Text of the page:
Compliance needs monitoring

Man at desk shouting down phone

First published by Procurement Professional, the official magazine of CIPS Australia, June 2011


Actions by suppliers are damaging brands and reputations and more and more company directors,
officers and managers are facing prosecution for supplier negligence. Why are purchasing and contract
professionals not adequately protecting themselves and their organisations? Nigel Dalton-Brown shares
his research into how companies are managing supplier compliance and exposes the underlying issues

Key points

  • Many organisations don’t track compliance.
  • The consequences of non-compliance can be severe for a company, its directors and its managers.
  • Organisations are beginning to share the costs and administrative burden across their supply chains


Why is supplier compliance management (SCM) in such a poor state? Why are professionals finding SCM so difficult to manage? A recent survey shows purchasing and contract professionals are drowning in paperwork while, at the same time, they’re handicapped by antiquated tools.

Inspired by an Aberdeen Group finding that “59% of organisations either didn’t measure or didn’t know when they ran independent audits of contractor compliance”, we tested the Australian market and found that only 30% of respondents didn’t track compliance. The other good news is that the percentage of companies that check the compliance of their suppliers at least once a month is currently 20%. So why are only 20% of companies tracking supplier compliance at least once a month?

Over the past 10 years, we’ve spoken to a number of organisations about supplier compliance, whether it’s for the supply of products or services. We’ve found that all organisations fall into one of the following four categories:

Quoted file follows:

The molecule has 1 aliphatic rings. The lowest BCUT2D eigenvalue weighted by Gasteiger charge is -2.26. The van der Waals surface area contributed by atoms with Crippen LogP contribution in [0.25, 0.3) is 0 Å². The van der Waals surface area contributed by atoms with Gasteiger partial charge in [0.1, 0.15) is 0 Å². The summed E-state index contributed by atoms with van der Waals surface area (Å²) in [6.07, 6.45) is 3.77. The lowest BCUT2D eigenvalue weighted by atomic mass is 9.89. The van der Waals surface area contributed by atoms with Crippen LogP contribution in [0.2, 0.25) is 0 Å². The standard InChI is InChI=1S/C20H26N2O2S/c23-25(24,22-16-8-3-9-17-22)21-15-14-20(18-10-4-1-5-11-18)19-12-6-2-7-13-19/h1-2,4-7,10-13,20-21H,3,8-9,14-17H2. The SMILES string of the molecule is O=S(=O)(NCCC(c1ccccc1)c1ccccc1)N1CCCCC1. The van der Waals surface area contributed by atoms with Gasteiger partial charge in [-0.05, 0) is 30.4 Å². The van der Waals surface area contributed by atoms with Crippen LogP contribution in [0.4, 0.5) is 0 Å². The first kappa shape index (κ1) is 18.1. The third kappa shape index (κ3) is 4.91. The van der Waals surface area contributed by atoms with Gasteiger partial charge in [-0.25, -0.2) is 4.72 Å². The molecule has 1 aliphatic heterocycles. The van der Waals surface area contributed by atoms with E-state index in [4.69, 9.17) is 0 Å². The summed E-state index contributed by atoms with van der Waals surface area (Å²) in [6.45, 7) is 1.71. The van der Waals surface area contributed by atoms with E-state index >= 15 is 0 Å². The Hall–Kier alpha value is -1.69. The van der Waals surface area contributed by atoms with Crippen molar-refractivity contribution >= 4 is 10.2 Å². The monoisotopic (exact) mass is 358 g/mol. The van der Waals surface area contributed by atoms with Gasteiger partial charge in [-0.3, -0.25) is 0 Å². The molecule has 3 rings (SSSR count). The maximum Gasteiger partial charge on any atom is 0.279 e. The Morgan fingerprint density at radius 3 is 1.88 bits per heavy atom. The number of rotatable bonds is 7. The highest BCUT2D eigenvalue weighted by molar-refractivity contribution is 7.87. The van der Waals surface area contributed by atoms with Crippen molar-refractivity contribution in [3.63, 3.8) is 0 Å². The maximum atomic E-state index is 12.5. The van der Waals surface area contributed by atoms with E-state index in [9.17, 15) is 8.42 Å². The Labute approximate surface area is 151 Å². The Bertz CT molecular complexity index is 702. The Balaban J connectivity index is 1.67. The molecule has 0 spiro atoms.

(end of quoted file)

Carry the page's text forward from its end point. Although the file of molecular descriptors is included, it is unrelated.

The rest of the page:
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The uninformed

These organisations are unaware that they are legally obligated to collect supplier compliance information. They still operate under the illusion that having a clause in a contract requiring suppliers and subcontractors to “comply in all material respects with all applicable laws, statutes, and regulations” is enough. Thankfully, the number of these organisations is decreasing.

Office worker shrugging
Office worker with fingers crossed

The Risk Takers

These are the organisations that know what they should be tracking and reporting, but are using the excuses of insufficient time, inadequate budget and insufficient administrative resources to take the risk that nothing’s going to happen. unfortunately for the shareholders, these organisations are in the majority.

The Grudgingly Compliant

These organisations are investing the time and money to protect their shareholder’s interests by actively ensuring their suppliers are ethical and compliant.

Stressed office worker with piles of paper
Office worker with thumbs up

The Sorted

These organisations’ supplier compliance levels average over 95% and missing documents are typically less than 1% or 2%, all for a fraction of the expenditure experienced by the grudgingly compliant.

So how big is the problem?

We asked “Approximately how many compliance documents do you believe your organisation needs to manage?” and “What type of system do you use to manage your suppliers’ compliance?” and the results show that:

  • 44% of organisations are trying to manage over 5,000 compliance documents, each with different expiry dates, and
  • 6% of organisations either have no system or have manual systems for managing thousands of compliance documents.

With most companies trying to manage this large volume of documents manually, it’s not surprising that almost 50% of companies responded that they did not remove suppliers for non-compliance because they could not track it well enough.

When we dug deeper, it comes as no surprise that 56% of respondents report that they have either never run, or found it too difficult to run, a report to check on supplier compliance. even when the report is run, 42% report having a low or very low confidence in the accuracy of the data as most of the information is months out of date.

Organisations are putting purchasing and compliance professionals at risk by asking them to track thousands of documents using antiquated manual methods, with no increase in budget or resources. It’s no wonder most don’t have time to keep up to date with all the legal and regulatory requirements.